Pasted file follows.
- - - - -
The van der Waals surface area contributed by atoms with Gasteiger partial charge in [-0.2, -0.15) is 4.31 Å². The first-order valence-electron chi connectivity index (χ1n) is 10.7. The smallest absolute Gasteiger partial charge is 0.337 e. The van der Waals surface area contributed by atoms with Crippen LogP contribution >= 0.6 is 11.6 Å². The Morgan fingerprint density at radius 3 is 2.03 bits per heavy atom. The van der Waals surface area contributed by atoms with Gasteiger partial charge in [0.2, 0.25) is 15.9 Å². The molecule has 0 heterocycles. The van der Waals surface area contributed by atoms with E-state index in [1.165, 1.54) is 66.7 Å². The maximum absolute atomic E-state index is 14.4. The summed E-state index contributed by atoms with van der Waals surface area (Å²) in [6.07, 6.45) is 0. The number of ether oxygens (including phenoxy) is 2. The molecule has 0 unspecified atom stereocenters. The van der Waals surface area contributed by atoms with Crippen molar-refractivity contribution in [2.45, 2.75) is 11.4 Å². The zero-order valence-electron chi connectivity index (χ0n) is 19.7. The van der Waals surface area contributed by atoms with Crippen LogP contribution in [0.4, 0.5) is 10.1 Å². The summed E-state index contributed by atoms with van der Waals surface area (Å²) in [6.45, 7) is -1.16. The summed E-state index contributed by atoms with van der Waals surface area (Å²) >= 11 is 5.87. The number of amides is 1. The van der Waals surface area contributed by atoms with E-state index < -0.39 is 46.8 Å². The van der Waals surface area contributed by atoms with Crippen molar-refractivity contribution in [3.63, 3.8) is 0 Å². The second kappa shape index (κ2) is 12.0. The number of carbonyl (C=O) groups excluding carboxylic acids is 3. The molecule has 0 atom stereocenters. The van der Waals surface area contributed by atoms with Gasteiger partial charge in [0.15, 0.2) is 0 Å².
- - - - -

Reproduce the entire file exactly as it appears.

The van der Waals surface area contributed by atoms with Gasteiger partial charge in [-0.2, -0.15) is 4.31 Å². The first-order valence-electron chi connectivity index (χ1n) is 10.7. The smallest absolute Gasteiger partial charge is 0.337 e. The van der Waals surface area contributed by atoms with Crippen LogP contribution >= 0.6 is 11.6 Å². The Morgan fingerprint density at radius 3 is 2.03 bits per heavy atom. The van der Waals surface area contributed by atoms with Gasteiger partial charge in [0.2, 0.25) is 15.9 Å². The molecule has 0 heterocycles. The van der Waals surface area contributed by atoms with E-state index in [1.165, 1.54) is 66.7 Å². The maximum absolute atomic E-state index is 14.4. The summed E-state index contributed by atoms with van der Waals surface area (Å²) in [6.07, 6.45) is 0. The number of ether oxygens (including phenoxy) is 2. The molecule has 0 unspecified atom stereocenters. The van der Waals surface area contributed by atoms with Crippen molar-refractivity contribution in [2.45, 2.75) is 11.4 Å². The zero-order valence-electron chi connectivity index (χ0n) is 19.7. The van der Waals surface area contributed by atoms with Crippen LogP contribution in [0.4, 0.5) is 10.1 Å². The summed E-state index contributed by atoms with van der Waals surface area (Å²) in [6.45, 7) is -1.16. The summed E-state index contributed by atoms with van der Waals surface area (Å²) >= 11 is 5.87. The number of amides is 1. The van der Waals surface area contributed by atoms with E-state index < -0.39 is 46.8 Å². The van der Waals surface area contributed by atoms with Crippen molar-refractivity contribution in [3.63, 3.8) is 0 Å². The second kappa shape index (κ2) is 12.0. The number of carbonyl (C=O) groups excluding carboxylic acids is 3. The molecule has 0 atom stereocenters. The van der Waals surface area contributed by atoms with Gasteiger partial charge in [0.15, 0.2) is 0 Å².